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    ABSTRACT: Clinical guidelines for the follow-up after breast cancer recommend frequent outpatient clinic visits to be examined for a possible recurrence or a second primary breast tumour, and to receive information and psychosocial support. However, needs and preferences for follow-up may differ between patients, raising the question whether the current 'one size fits all' approach is appropriate. This study explored patients' preferences for follow-up. Patients and methods. A discrete choice experiment survey with 16 choice tasks was filled out by 331 breast cancer patients. Each choice task consisted of two hypothetical follow-up scenarios for the first year after treatment, described by levels of the following characteristics; attendance at an educational group programme, frequency of visits, waiting time, contact mode, and type of healthcare provider. Results. The healthcare provider and contact mode were the most important characteristics of follow-up to patients. The medical specialist was the most preferred to perform the follow-up, but a combination of the medical specialist and breast care nurse alternating was also acceptable to patients. Face-to-face contact was strongly preferred to telephone contact. Follow-up visits every three months were preferred over visits every four, six, or 12 months. Heterogeneity in preference between patients was strong, especially for the healthcare provider and attendance at an educational group programme. Age, education, and previous experience with follow-up characteristics influenced preferences, but treatment modality did not. Conclusion. The results of this study show that overall patient satisfaction would not differ significantly if patients have follow-up by medical specialist and breast care nurse alternating compared to follow-up by a medical specialist only. Furthermore, we found heterogeneity in preferences for most attributes, indicating that one strategy does not fit all. Individualised follow-up seems to offer the potential for significant increases in patient satisfaction.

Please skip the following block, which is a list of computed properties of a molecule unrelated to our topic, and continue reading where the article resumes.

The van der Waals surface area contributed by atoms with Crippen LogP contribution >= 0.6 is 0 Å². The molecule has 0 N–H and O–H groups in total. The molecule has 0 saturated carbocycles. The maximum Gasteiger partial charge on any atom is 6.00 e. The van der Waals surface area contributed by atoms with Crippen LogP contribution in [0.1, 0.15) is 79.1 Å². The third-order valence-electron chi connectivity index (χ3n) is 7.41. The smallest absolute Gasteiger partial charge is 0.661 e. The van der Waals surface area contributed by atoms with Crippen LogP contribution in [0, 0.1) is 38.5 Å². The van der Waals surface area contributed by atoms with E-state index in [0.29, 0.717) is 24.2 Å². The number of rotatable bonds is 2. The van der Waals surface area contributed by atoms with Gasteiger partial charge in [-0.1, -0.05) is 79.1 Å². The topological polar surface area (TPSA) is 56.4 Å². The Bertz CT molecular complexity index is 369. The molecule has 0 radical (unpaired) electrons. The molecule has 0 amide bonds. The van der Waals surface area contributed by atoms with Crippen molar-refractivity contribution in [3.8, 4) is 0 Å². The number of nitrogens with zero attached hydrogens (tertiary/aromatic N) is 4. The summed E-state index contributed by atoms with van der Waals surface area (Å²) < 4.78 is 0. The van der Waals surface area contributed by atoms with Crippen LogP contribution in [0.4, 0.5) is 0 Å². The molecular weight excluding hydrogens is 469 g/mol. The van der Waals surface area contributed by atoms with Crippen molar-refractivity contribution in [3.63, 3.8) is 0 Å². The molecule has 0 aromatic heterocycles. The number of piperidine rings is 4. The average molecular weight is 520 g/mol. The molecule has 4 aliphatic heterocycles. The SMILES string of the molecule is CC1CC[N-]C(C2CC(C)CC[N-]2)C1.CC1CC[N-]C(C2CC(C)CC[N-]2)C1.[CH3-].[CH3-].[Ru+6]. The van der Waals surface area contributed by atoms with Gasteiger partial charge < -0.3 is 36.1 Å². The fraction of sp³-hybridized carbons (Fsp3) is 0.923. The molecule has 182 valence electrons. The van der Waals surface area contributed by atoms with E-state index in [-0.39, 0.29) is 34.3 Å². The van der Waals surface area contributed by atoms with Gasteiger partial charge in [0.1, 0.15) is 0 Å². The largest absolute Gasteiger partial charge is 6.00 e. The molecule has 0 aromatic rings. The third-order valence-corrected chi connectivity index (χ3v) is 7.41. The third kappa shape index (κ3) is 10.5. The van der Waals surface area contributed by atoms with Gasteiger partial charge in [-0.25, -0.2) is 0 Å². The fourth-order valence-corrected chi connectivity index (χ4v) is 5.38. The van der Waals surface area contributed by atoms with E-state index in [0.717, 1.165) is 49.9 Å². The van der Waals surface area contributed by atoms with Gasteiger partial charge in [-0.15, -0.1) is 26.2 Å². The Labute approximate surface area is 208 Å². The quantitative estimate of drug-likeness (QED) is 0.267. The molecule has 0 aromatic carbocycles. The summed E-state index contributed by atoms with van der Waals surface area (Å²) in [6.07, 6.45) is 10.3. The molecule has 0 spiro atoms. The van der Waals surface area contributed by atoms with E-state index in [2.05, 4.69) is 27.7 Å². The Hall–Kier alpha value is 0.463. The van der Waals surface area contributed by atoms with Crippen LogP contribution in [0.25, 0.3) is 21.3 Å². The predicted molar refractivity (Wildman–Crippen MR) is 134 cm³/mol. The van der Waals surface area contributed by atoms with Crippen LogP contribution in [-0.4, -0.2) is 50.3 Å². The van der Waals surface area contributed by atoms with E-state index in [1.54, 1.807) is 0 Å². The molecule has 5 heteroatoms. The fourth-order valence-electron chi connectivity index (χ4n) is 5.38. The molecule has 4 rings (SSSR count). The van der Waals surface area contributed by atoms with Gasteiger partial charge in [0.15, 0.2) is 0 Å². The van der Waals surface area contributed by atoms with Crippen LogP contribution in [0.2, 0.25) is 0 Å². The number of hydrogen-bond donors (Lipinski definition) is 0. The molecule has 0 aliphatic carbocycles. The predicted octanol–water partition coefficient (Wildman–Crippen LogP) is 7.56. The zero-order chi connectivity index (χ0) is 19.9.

Acta oncologica (Stockholm, Sweden) 02/2010; 49(3):328-37. · 2.27 Impact Factor
  • Ejc Supplements - EJC SUPPL. 01/2010; 8(3):207-207.